By Philip E. Goss Jr., Esq.
Each year as we change to a new calendar, we look toward a new beginning and new goals. In most United States jurisdictions, the law typically has two “new years”: one that begins January 1 and another that commonly starts between July and November of the same calendar year. These are the timeframes in which newly enacted laws become effective.
You have probably seen newspaper columns or internet posts outlining the recent law changes in your jurisdiction. These notices are not usually exhaustive. They just highlight the changes that are most interesting to casual consumers. Issues that could adversely affect your day-to-day business operations may not be covered or may be buried deep within the news release. It’s interesting to learn how tips must be divided among restaurant servers, and it’s good to know that driving while using a cellphone is unlawful. However, these things have limited value to your martial arts...
By Nguyen “Tom” Griggs
Hello, friends! I want to thank everyone who provided valuable feedback regarding my B.L.A.C.K. B.E.L.T. series. I promise to continue delivering valuable insights and information.
During the next five articles, we’re going to discuss how the concepts from Japanese jujitsu can be applied to your teams. I know that all our arts share similar principles, so feel free to apply them accordingly.
My instructor Torey Overstreet constantly reminds us that if you must use force to make a technique work, then you are doing it incorrectly. Now, some functional strength is necessary when applying a technique, but force implies a rough and harsh application of strength.
Effective leadership requires you to be strong all the time, but rarely forceful. I’ve known several leaders who firmly believed that if you had to raise your voice in anger or frustration, then you...
By Beth A. Block
None of us ever wants to face the situation one of your fellow school owners was forced to confront a few years ago. It came out of nowhere and left the owner absolutely shocked.
This particular school employed a part-time instructor who had worked there for years. He was super with children. He was patient and caring and inspired even the youngest and most reluctant kids.
Then one day, the studio owner received a phone call from a mom. She said her son would not be returning to camp or class. When the owner asked why, Mom said her son told her that the part-time instructor punched all the new kids in the privates. When her son complained that it hurt, the instructor took him into the bathroom and looked at his genitals and touched him.
This is everyone’s nightmare!
The school owner called me shortly after she spoke to the mom. Over the next several days, the owner and I spoke several times. I want to break down the most important parts of our...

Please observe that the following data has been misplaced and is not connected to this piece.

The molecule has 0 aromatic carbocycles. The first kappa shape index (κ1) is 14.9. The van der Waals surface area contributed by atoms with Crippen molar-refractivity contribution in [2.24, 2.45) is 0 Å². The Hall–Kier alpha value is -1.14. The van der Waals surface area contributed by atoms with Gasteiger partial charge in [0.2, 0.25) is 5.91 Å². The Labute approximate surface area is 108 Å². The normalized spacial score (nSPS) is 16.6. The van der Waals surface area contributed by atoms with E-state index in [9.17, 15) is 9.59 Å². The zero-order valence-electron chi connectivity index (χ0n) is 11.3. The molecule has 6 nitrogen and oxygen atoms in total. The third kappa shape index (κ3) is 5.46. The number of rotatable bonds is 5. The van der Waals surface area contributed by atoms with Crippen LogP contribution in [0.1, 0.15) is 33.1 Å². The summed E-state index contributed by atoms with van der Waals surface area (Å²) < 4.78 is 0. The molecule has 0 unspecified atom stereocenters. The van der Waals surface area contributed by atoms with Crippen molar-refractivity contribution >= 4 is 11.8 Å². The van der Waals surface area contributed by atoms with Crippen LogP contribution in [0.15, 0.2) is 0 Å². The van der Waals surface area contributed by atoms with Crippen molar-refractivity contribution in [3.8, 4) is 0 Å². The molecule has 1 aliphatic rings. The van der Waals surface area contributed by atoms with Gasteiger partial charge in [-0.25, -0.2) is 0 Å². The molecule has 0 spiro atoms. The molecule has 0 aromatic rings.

How Two Instructors Guide Their Students to Black Belt — and Then Retain Them as Contributing Members of the Dojo!
Rob and Kathy Olevsky (author of MASuccess’ “You Messed Up! Now What?” column) took over a struggling school in Raleigh, North Carolina, in 1979. Forty years later, they not only have a thriving business but dozens of black belts who are happy to pay full tuition. Learn what they did right — and a few things they did wrong — along the way!
By Keith Yates
It was the late 1970s, and Kathy Kilmartin was a 21-year-old taking karate lessons at the only martial arts school in Raleigh, North Carolina. She caught the eye of one of the instructors, a man named Rob Olevsky, but the dojo had a strict policy against teachers dating students. However, after repeated requests, the school’s owner says Rob could ask her out on a date — but only if Rob bought out Kathy’s contract in case she quit.
By Kathy Olevsky
All martial arts schools go through phases of growth. Conversely, there are times when their numbers dwindle. The biggest lesson I have learned over the past 45 years in business is that you must properly analyze your numbers to find out why you are not growing and what you have done in the past that has promoted growth.
Prior to using my statistics, I simply went off what I thought was happening. This process of guesswork rarely helped me correct a curve in my business. However, as a small-business owner, I found it difficult to actually access the proper statistics.
Today, there are many software programs designed for martial arts schools. They can help guide business owners by providing all the necessary statistics to correct any depression in business. Before these programs became available, I kept track of our numbers using written charts, which I would periodically review to see what we might be overlooking or doing wrong. This might not be as...